All this was righted in the Brahms that followed. Tetzlaff and Andsnes played Brahms third and final (and finest) sonata for violin and piano and, in the best music of the evening, gave the best performance of the evening. Andsnes, especially, came fully alive in the Brahms, for the first and only time of the night, and he and Tetzlaff offered as fine an account of the sonata as I have ever heard in person.
(Suk and Firkusny liked to pair the Janacek sonata with this particular Brahms sonata, too.)
The Mozart after intermission was not on the same high level. Tetzlaff and Andsnes played Sonata No. 25, K. 377, from 1781, a three-movement sonata with an extended theme-and-variations Andante movement that is almost longer than the two outer movements combined.
Tetzlaff tried to do interesting things in the Mozart, offering phrasing of great specificity and exploring the coloristic possibilities of his instrument, but he was not matched in his endeavors by Andsnes, who seemed content to accompany, and only to accompany. In any case, I have never found Andsnes to be a satisfactory Mozart pianist, and he confirmed this once again on Saturday night.
Tetzlaff is an emotionally reticent player of Mozart. His two great contemporary violinist countrymen, Anne-Sophie Mutter and Frank Peter Zimmermann, are emotionally giving in Mozart, probably because the music of Mozart comes more naturally to them than it does to Tetzlaff. Mutter’s and Zimmermann’s Mozart can be sublime if they like an audience.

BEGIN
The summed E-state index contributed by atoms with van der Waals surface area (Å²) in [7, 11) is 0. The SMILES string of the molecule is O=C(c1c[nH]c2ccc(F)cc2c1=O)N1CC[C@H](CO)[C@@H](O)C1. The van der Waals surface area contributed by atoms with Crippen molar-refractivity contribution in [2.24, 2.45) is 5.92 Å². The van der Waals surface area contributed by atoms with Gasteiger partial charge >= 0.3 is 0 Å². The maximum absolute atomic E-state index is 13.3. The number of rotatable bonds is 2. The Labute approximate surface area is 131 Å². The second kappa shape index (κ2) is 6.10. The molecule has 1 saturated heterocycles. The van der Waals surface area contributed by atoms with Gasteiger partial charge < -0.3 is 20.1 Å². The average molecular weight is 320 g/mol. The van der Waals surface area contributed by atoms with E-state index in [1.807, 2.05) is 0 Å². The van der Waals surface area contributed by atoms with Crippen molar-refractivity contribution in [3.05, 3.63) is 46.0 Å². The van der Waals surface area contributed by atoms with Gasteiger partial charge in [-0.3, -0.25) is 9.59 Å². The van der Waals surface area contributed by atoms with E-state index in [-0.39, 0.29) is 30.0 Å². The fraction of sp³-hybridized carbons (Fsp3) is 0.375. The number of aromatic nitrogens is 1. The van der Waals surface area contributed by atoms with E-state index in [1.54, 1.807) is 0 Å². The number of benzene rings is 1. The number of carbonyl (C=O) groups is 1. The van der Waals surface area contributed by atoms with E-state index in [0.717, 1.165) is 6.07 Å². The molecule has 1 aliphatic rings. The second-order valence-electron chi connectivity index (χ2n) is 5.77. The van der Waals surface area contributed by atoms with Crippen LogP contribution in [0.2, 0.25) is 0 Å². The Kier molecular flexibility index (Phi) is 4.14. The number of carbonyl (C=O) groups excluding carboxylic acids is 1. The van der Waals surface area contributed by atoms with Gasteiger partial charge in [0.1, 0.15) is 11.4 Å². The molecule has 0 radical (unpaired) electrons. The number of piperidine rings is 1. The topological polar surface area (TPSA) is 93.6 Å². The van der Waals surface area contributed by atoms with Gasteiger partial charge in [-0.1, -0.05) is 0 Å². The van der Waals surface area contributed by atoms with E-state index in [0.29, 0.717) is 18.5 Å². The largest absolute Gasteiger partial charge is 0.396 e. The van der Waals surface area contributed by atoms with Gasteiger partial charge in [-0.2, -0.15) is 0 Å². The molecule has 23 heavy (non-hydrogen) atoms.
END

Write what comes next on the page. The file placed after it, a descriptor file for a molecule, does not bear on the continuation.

Unlike Mutter and Zimmermann, Tetzlaff is not emotionally generous in Mozart. He compensates by offering a thoughtful, even analytical, Mozart, which can be almost as pleasing in its own right. He held my full attention throughout the Mozart, even though he lacked the glamour of sound Mutter and Zimmermann bring to Mozart and even though he lacked a satisfactory Mozart pianist to inspire him.
The recital concluded with Schubert’s Rondo In B Minor, D. 895, from Schubert’s last year. Tetzlaff and Andsnes played it like a barnstorming virtuoso vehicle. There was absolutely nothing Viennese about their playing, but the piece can survive as pure virtuoso display, and it survived on Saturday night.
Tetzlaff and Andsnes played two brief encores, both by Sibelius: Danse Champetre, Opus 106, Number 5; and Danse Champetre, Opus 106, Number 2.
Tetzlaff has a small, focused sound. At times the piano overpowered him, and I do not know who or what was at fault: the violinist, the pianist or the hall acoustics (it was our first visit to Jordan Hall, and I have no personal experience of the auditorium’s acoustics).
Tetzlaff plays a modern instrument, and I wonder whether this accounts for the fact that the sheer quality of Tetzlaff’s sound is the least interesting among leading violinists of the day. Tetzlaff is a very intelligent musician, but his sound is a very generic one. He has always reminded me of a fine singer lacking a distinctive timbre, one who is forced to compensate by employing great specificity of phrasing and great mastery of textual utterance in order to make an impact.
In this regard, Tetzlaff is a master lieder singer for the violin—and I am always happy to hear him, at every opportunity.